24 November 2014

The Victorians and the case of the dead houseplants

Imagine yourself in the 1800s, Queen Victoria has been on the throne for a few years now. You've probably heard of a chap called Charles Darwin who's book about his jolly in the Beagle has been making the rounds. And you've probably heard of a new-fangled bicycle that allows you to pedal yourself around rather than pushing along with your feet on the ground.

Over the past few years gas lighting has been introduced, first in London and then Preston, Lancashire, but now it's gradually appearing in more homes. You've even recently installed it in your own home - but around this time you've noticed that all of your house plants have been dying.

So, you speak to some of your friends and they've heard that a particular species of plant does well even when all others have died.

Over time you eventually get a name of the plant and find that it's called Aspidistra elatior. This amazing plant can last up to 50 years even with minimal care, but what allows this plant to survive when others die?
By User:Nino Barbieri (Own work) [GFDL (http://www.gnu.org/copyleft/fdl.html), CC-BY-SA-3.0
To answer that question, we need to ask another. What's in the gas that causes the other plants to die? Researchers found that part of the natural gas included ethylene. As well as being a colorless flammable gas, ethylene is also a plant hormone.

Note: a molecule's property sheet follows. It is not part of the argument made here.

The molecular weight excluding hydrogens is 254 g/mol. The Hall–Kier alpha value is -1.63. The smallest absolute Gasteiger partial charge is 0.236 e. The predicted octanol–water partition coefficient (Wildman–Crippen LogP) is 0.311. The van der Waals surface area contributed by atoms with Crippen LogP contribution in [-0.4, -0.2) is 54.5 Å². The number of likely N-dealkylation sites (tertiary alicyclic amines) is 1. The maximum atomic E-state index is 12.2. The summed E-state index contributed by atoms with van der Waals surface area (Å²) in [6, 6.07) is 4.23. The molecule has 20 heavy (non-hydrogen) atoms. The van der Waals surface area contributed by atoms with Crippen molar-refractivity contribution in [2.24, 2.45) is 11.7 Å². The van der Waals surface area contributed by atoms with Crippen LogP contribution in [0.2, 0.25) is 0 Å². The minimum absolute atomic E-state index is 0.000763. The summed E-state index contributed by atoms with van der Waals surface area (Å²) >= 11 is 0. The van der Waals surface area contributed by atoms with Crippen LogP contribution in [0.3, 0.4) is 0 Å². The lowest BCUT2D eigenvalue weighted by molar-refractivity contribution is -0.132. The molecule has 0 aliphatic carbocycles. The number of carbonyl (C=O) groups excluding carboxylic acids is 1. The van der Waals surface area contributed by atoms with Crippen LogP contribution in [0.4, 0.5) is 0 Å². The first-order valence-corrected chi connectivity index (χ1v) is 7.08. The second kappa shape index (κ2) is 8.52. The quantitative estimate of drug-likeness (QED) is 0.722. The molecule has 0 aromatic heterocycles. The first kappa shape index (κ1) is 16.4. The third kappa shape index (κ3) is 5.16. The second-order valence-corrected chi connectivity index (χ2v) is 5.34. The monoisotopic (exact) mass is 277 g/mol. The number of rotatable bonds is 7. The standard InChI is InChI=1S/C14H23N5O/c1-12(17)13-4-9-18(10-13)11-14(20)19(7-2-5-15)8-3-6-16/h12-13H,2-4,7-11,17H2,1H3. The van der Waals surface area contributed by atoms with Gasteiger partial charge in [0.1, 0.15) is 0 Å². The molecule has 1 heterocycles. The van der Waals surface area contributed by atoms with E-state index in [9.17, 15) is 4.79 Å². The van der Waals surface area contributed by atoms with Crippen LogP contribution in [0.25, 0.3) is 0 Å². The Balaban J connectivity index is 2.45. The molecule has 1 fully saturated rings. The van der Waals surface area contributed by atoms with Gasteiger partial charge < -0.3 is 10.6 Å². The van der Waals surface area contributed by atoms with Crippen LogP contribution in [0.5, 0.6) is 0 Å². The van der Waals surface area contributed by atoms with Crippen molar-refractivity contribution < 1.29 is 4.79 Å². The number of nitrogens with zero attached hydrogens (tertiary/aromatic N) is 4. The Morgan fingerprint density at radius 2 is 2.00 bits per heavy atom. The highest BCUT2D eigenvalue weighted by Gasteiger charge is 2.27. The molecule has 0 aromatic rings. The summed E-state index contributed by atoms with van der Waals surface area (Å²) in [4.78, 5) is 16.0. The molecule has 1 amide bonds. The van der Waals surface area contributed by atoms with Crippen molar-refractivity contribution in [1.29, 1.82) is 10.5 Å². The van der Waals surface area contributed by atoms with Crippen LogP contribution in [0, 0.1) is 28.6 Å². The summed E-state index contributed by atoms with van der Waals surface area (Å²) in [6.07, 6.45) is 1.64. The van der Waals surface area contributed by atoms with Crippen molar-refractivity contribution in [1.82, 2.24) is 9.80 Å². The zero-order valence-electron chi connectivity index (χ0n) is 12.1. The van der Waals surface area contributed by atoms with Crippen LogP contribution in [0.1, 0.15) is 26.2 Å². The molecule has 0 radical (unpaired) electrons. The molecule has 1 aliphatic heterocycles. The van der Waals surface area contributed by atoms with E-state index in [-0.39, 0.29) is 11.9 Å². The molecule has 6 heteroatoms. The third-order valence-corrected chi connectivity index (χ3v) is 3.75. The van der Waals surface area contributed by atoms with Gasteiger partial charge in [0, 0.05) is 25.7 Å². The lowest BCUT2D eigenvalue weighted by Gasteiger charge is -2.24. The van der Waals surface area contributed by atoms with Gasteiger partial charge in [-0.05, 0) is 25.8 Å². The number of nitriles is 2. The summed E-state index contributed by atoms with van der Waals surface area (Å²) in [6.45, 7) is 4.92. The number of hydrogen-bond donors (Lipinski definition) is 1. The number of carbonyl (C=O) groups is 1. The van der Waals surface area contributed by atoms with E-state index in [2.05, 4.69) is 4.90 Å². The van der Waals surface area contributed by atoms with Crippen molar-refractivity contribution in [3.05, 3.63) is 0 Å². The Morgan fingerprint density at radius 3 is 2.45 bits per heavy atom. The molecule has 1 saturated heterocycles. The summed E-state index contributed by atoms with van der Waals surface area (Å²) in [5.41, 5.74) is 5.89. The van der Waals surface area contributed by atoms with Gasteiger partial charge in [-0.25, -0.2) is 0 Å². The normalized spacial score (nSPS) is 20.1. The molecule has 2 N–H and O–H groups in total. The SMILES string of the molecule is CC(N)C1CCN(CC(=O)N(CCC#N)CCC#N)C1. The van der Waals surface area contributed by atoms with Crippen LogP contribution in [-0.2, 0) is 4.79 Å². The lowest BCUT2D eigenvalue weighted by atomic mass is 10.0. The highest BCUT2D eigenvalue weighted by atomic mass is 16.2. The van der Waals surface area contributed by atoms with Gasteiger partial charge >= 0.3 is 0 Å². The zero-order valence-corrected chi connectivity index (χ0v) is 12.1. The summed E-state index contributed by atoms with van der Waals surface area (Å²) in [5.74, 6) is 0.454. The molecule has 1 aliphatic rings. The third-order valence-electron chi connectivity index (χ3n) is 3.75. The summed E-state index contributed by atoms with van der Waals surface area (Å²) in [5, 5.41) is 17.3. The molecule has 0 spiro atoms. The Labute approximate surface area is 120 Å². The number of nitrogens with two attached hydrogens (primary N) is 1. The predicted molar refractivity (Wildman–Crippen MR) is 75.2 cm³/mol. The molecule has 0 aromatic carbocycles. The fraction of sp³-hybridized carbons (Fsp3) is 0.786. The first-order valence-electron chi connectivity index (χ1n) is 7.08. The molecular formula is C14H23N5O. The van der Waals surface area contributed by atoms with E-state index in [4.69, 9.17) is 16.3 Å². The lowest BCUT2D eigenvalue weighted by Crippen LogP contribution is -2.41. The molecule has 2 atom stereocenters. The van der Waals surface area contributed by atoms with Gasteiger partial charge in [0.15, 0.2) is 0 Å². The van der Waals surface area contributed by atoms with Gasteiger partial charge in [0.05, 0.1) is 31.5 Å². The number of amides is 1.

Plants use ethylene for many reasons, but the main two must be for ripening fruit and for the leaf abscission. Ethylene production is increased when a fruits seeds are ripe, but ethylene also increases when a fruit has been wounded; such a bruised or sliced. You may have heard the saying 'one rotten apple spoils the whole barrel' and this refers to that single apple being bruised or wounded in some way. This increases the amount of ethylene, which ripens all the other apples in the barrel - meaning that they go over very quickly!

As I mentioned above, ethylene is also used for leaf abscission. This is seen during autumn when the leafs of broadleaf trees change colour and then drop. The increase of ethylene causes that leaf to drop at this time. But, it doesn't have to be autumn for ethylene to make a plant drop its leaves. However, Aspidistra elatior, also known at the Cast Iron Plant, is unusually tolerant to ethylene.

So when all other house plants where dying due to the ethylene content of the gas used for lighting, the cast iron plant was happy as larry and continued to thrive, thus solving the case.

This made the plant so popular during the Victorian Era, that it's still known for its ethylene tolerance to this day.

Ethylene is just one of a few plant growth regulators. Click the links, ff you'd like to read about Auxin or Gibberellins.

17 November 2014

Beggars Knoll Garden, Wiltshire

This June we went to visit a fascinating garden near Westbury, Wiltshire.I wondered what such a garden would look like as it's near Westbury White Horse and is a very steep area, I have to say that I was pleasantly surprised.

10 November 2014

Rhythm and Blue: Plant Circadian Rhythms

Anyone who's suffered from jet lag will know that circadian rhythms are an important process. But perhaps what you didn't know is that plants are also regulated by a circadian clock - and - that the same receptor is used in both plants and animals.